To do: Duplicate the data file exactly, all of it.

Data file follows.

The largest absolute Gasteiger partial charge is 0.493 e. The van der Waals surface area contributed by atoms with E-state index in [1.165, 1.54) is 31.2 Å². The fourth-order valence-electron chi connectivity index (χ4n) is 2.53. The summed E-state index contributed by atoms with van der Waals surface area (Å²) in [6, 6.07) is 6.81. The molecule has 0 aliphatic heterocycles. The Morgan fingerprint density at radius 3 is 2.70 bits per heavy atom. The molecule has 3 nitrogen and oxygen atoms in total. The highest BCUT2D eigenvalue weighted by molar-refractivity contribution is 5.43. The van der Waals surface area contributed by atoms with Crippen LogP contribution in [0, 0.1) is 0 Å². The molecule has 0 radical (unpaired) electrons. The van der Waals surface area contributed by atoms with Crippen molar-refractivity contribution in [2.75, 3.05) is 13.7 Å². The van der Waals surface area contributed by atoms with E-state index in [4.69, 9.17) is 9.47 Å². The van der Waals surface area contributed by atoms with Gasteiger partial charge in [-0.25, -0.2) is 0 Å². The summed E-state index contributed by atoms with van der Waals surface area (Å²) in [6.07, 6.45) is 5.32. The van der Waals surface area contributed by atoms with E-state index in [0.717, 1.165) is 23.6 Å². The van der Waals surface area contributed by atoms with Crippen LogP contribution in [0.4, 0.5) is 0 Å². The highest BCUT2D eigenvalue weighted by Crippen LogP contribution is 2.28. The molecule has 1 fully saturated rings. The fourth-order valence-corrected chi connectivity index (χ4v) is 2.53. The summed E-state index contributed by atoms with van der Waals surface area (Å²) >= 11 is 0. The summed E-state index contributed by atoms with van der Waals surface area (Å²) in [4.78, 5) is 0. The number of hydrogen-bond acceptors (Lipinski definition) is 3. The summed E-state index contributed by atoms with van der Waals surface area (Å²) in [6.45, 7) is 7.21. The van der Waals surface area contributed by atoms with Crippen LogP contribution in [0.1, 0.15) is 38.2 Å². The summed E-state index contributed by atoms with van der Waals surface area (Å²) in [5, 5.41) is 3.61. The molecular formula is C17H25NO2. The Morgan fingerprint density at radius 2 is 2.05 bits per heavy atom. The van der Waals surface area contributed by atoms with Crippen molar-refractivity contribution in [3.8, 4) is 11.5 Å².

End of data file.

The largest absolute Gasteiger partial charge is 0.493 e. The van der Waals surface area contributed by atoms with E-state index in [1.165, 1.54) is 31.2 Å². The fourth-order valence-electron chi connectivity index (χ4n) is 2.53. The summed E-state index contributed by atoms with van der Waals surface area (Å²) in [6, 6.07) is 6.81. The molecule has 0 aliphatic heterocycles. The Morgan fingerprint density at radius 3 is 2.70 bits per heavy atom. The molecule has 3 nitrogen and oxygen atoms in total. The highest BCUT2D eigenvalue weighted by molar-refractivity contribution is 5.43. The van der Waals surface area contributed by atoms with Crippen LogP contribution in [0, 0.1) is 0 Å². The molecule has 0 radical (unpaired) electrons. The van der Waals surface area contributed by atoms with Crippen molar-refractivity contribution in [2.75, 3.05) is 13.7 Å². The van der Waals surface area contributed by atoms with E-state index in [4.69, 9.17) is 9.47 Å². The van der Waals surface area contributed by atoms with Gasteiger partial charge in [-0.25, -0.2) is 0 Å². The summed E-state index contributed by atoms with van der Waals surface area (Å²) in [6.07, 6.45) is 5.32. The van der Waals surface area contributed by atoms with E-state index in [0.717, 1.165) is 23.6 Å². The van der Waals surface area contributed by atoms with Crippen LogP contribution in [0.4, 0.5) is 0 Å². The highest BCUT2D eigenvalue weighted by Crippen LogP contribution is 2.28. The molecule has 1 fully saturated rings. The fourth-order valence-corrected chi connectivity index (χ4v) is 2.53. The summed E-state index contributed by atoms with van der Waals surface area (Å²) >= 11 is 0. The summed E-state index contributed by atoms with van der Waals surface area (Å²) in [4.78, 5) is 0. The number of hydrogen-bond acceptors (Lipinski definition) is 3. The summed E-state index contributed by atoms with van der Waals surface area (Å²) in [6.45, 7) is 7.21. The van der Waals surface area contributed by atoms with Crippen LogP contribution in [0.1, 0.15) is 38.2 Å². The summed E-state index contributed by atoms with van der Waals surface area (Å²) in [5, 5.41) is 3.61. The molecular formula is C17H25NO2. The Morgan fingerprint density at radius 2 is 2.05 bits per heavy atom. The van der Waals surface area contributed by atoms with Crippen molar-refractivity contribution in [3.8, 4) is 11.5 Å².